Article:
technology and process. Underpinning these three are 8 pillars of focus. These
pillars then map onto 16 dimensions of assessment, which represent the key
components that any organisation must consider.
For each of the 16 dimensions, the Index
provides an assessment matrix which companies can use to evaluate their current
processes, systems, and structures within one to two days.
For example, in order for the companies to improve their
technology, they would sometimes need to work with research institutes.
(Research, Innovation and Enterprise Council) plan
provides public funding of R&D at research institutes. The aim is to build capabilities
in the relevant technologies and support its adoption by the industries.
“The Index’s framework helps companies to decide and
prioritise on the technology to invest in. Thereafter, companies can look towards
public R&D infrastructure to develop the technologies. For example, a few
months back, A*STAR (Agency for Science, Technology and Research) launched a
model factory for advanced manufacturing at SIMTech,” Mr. Lim explained. “The
model factory simulates production environments where companies can
experiment and learn new manufacturing technologies. With the help of public
sector researchers, companies can test these technologies before deploying them
in their factories.”
Transformation Maps (ITM) provide
another example of how the Index fits in with other initiatives. The Government
is developing ITMs for 23 industries grouped into 6 broad clusters:
Manufacturing, Built environment, Trade & connectivity, Essential Domestic
Services, Modern services and Lifestyle.
An essential part of the ITM is skills training for the workforce,
which is covered by the Index’s pillar on ‘Talent Readiness’.
Mr. Lim said, “The training programmes that we will put in
place to support companies, will also be supporting the whole movement to
enhance our advanced manufacturing capabilities.”
During the launch event, which featured speeches and an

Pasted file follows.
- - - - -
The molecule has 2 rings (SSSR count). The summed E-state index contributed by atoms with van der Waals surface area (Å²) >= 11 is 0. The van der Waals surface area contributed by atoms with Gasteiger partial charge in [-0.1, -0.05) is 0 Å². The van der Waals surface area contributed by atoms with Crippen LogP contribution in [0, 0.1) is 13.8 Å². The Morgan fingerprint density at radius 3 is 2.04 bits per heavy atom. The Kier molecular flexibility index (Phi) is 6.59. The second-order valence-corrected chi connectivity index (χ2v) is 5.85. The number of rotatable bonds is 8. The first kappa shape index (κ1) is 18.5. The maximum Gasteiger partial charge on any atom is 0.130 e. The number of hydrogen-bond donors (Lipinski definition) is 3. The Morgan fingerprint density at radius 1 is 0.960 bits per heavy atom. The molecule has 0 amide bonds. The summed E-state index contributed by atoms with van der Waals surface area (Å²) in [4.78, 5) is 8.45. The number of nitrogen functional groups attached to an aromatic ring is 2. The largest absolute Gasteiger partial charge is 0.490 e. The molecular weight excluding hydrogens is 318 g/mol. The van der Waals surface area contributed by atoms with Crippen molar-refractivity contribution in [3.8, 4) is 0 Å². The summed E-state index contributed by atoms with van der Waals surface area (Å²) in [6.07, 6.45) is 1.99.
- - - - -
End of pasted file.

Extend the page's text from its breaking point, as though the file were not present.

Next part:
industry panel discussion; the speakers stressed repeatedly that companies have
to leave their comfort zones and take a long, hard, objective look at where
they stand on all the parameters. It is not about obtaining a high score or the
highest score among peers. The Index aims to provide a baseline for
manufacturers to gauge where they stand, where they need to be and how they can
To aid companies in using the Index, EDB and TÜV SÜD will be
conducting a series of four workshops in the next few months.
EDB will also work with the various trade associations and
chambers in Singapore to get the information and the knowledge out to all the
companies. EDB is also considering the accreditation of some companies and
experts so that they can help companies use the Index and do the analysis. This
could be announced as early as next year.
Balancing breadth of
coverage with need for specificity
The Index is applicable for all manufacturers across all
sectors because it addresses the fundamentals of each organisation: technology,
process and organisation. It might sound generic but companies have to prioritise their future
course of action and that will compell
them to think in terms of specific needs. Where the different manufacturers and
different industries prioritise depends on where the industry is heading. That
is the customisation part.
“If you think about the ITMs, they are tailor-made to an
industry such as electronics, energy and chemicals and so on. Each industry
will have different growth drivers, which will influence the area of focus for
Industry 4.0 implementation. The Index however, provides a common framework for
everyone to engage about Industry 4.0,” said Mr. Lim.
Mr. Lim gave an example, “You have to make an assessment and
decide what is your immediate focus. Is it going to be training the workforce
for Industry 4.0? If it’s training, what is the type of training your company
requires? The demands of the workforce in electronics will differ from that in energy
and chemicals, and therefore the nature of training will be very different.”
EDB will support the companies to ensure that the Index does
not just remain an assessment tool. Assessment is just one part of the journey.
After assessment, the companies have to decide what to do next. Then they can
come back and use the tool to help track if they have made improvements and obtain
guidance on the next steps.
We asked Mr. Lim if he expects the Index to be modified
going forward. He replied that it is fixed for now, while adding, “If a few
years later, we get feedback that things have changed, then we may have to amend
the Index. It really depends as technology doesn’t stay still. It keeps moving.
So, I wouldn’t discount that maybe a few years down the road, we may have to refine
the Index. For now, our focus is on scaling the use of the Index.”